The mission of the Center for Environmental Economics and Sustainability Policy (CEESP) is to develop research in environmental and resource economics that is relevant to policy needs. Special attention is given to issues of sustainability in the context of environmental, energy, climate, and resource management.
CEESP organizes faculty, post-doctoral fellows, graduate and undergraduate students in its research activities. The Center’s faculty and research fellows work with the Central Arizona Project Long Term Ecological Research Site, the Decision Center for a Desert City and other inter-disciplinary research programs at ASU. Our research is supported by grants from the U.S. Environmental Protection Agency, the National Science Foundation, the Department of Homeland Security as well as other government agencies and non-profit foundations.
In the last century, California has issued water rights that amount to roughly five times the state’s average annual runoff, underscoring a chronic imbalance between supply and demand. Michael Hanemann has studied the issue and says it is not that the state has issued too many water rights, but rather that enforcement of water rights is lacking. Learn more
The opening of the National September 11th Memorial and Museum in 2014 marks a new era of reflection toward enhancing homeland security regulation in the United States. In the context of this new era, it is necessary to consider how policy intended to reinforce homeland security is evaluated. V. Kerry Smith and Carol Mansfield are co-editors of a new book on U.S. homeland security policies and regulations. Available January 2015. Preview new book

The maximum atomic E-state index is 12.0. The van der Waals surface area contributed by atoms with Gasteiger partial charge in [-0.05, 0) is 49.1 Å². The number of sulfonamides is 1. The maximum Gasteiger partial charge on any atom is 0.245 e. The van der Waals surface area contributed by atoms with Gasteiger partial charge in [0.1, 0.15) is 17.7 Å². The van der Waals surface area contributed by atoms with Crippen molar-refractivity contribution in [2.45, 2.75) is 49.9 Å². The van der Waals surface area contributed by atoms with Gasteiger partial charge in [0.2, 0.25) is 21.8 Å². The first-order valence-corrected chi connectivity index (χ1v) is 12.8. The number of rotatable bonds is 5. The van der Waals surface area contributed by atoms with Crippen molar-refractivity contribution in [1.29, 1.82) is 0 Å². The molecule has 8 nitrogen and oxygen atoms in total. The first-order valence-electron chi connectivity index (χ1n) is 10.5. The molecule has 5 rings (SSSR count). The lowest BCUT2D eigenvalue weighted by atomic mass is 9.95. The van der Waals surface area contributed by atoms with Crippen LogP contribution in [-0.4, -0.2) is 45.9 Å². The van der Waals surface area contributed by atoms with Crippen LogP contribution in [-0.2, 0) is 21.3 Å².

The Environmental Protection Agency proposes new restrictions on power plants to reduce greenhouse gas emissions, a move that is likely to accelerate a shift away from coal. By 2030 the new regulation would cut carbon pollution from power plants by 30% from previous levels — the equivalent of taking two-thirds of all cars and truck in America off the road. Learn more
Smog across northern China has surged to record levels. Deadly pollutants up to 40 times the recommended exposure limit in Beijing and other cities have struck fear into parents and led them to take steps that are radically altering the nature of urban life for their children. Parents are confining sons and daughters to their homes, schools are canceling outdoor activities and field trips. Families are choosing schools based on air-filtration systems, and some international schools have built gigantic, futuristic-looking domes over sports fields to ensure healthy breathing. Learn more